Since the Great Recession rocked the world in 2007, the manufacturing industry has enjoyed a slow but steady resurgence. However, as Coronavirus wreaks havoc on the global economy, it’s clear that the days of inexorable growth have come to a close.

New Tools, New Opportunities and a Commitment to Advancing Change: >> What’s Driving Change in the Manufacturing Industry?
New Tools, New Opportunities and a Commitment to Advancing Change: >> What’s Driving Change in the Manufacturing Industry?

Shawn DeVries | Kin + Carta

Recent developments around the COVID-19 pandemic have exacerbated a decline in the industry’s output. According to The New York Times, year-over-year factory output in China fell by nearly 14% in February. Similarly, in The UK, manufacturing began shrinking at the start of the year, as exports declined for the first time in four years. Around the world, unprecedented levels of disruption are reorienting production cycles and ushering in a new reality that leaders will have to grapple with in real-time.   

While manufacturing is always an industry prone to disruption, specific changes are challenging the status quo in 2020. Increasingly unpredictable expenses, a shrinking labor pool, uncertain global policy decisions, and, most prominently, the impact of COVID-19 are posing a challenge to leaders as they strive to continue producing growth metrics. 

For today’s leaders, disruption always provides two diverging opportunities. Either leaders can adapt and evolve to meet the moment, or they begin to fall behind. In 2020 and beyond, new opportunities, new tools, and the priority of advancing change will transform the sector, creating a path less traveled that can successfully usher organizations into a successful future.   

 

New Opportunities 

Right now, companies are no stranger to big data. In fact, more than 2.5 quintillion bytes are created each day, a significant sum that is both hard to quantify and even more difficult to actually use. Today’s companies are drinking from a proverbial firehose of data, awash in information that doesn’t provide meaningful, actionable insights. That’s why, in part, it’s estimated that 73% of a company’s data goes unused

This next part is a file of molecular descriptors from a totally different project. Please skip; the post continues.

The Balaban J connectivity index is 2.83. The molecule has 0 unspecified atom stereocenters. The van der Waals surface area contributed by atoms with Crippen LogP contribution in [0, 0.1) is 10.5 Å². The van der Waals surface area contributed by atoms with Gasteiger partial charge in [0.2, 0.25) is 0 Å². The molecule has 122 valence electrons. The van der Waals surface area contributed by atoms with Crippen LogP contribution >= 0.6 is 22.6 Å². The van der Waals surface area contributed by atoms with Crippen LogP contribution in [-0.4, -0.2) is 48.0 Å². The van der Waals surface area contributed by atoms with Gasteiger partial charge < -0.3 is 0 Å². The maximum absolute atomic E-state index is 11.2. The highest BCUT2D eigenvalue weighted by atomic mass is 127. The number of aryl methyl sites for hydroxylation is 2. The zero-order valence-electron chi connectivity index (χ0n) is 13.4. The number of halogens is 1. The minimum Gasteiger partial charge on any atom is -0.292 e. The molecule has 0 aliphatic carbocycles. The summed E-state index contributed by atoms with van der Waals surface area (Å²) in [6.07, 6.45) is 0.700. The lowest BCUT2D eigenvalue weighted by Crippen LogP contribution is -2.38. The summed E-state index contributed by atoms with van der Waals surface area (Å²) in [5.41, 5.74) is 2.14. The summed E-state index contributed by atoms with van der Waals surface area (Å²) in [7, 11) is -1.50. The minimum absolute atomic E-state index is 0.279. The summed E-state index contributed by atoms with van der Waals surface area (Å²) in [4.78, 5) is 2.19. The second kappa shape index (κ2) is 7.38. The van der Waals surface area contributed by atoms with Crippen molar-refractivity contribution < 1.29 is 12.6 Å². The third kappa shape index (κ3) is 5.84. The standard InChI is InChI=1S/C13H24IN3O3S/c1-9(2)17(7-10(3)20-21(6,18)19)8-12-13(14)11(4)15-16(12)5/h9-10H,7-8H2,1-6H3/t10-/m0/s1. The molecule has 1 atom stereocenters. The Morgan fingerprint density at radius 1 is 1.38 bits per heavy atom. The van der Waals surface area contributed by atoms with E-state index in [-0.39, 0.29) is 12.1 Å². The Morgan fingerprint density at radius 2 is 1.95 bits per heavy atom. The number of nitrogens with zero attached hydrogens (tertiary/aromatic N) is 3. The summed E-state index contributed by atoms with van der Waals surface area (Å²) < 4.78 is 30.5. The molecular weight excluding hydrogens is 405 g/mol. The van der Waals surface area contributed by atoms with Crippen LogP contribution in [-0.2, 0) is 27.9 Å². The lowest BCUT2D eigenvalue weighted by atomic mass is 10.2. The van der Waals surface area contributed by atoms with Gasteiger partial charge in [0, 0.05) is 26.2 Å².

Now, with the emergence and maturity of new technologies like AI and Machine Learning, manufacturers can finally derive meaningful insights from the deluge of data that they already collect and store.

What’s more, these technologies equip manufacturers to integrate once isolated data silos and to analyze them to determine actionable insights that improve product quality, reduce waste, and streamline efficiency. This is especially prescient for critical categories like biopharmaceuticals, those that make vaccines and other healthcare products, as global attention turns toward health and wellness initiatives. In some cases, companies can use comprehensive analytics to significantly increase production without incurring additional costs. 

When coupled with notable leaps in IoT and predictive analytics, manufacturers can forecast and accurately predict precise aspects of their operations, allowing them to cut down on costs while delivering accurate, timely yields to increasingly meticulous distributors. At a time when manufacturers are working to regain their footing during tumultuous times, these new opportunities represent a real path forward. 

 

New Tools 

Technological advancement is an inevitable component of manufacturing maturation, and, right now, few are as consequential as the emergence of blockchain technology and 5G. 

The distributed ledger system promulgated by blockchain technology satiates many of the most prominent priorities of brands and consumers alike. For example, today’s consumers are courting brands that can guarantee authenticity, something that the blockchain can track and transparently convey.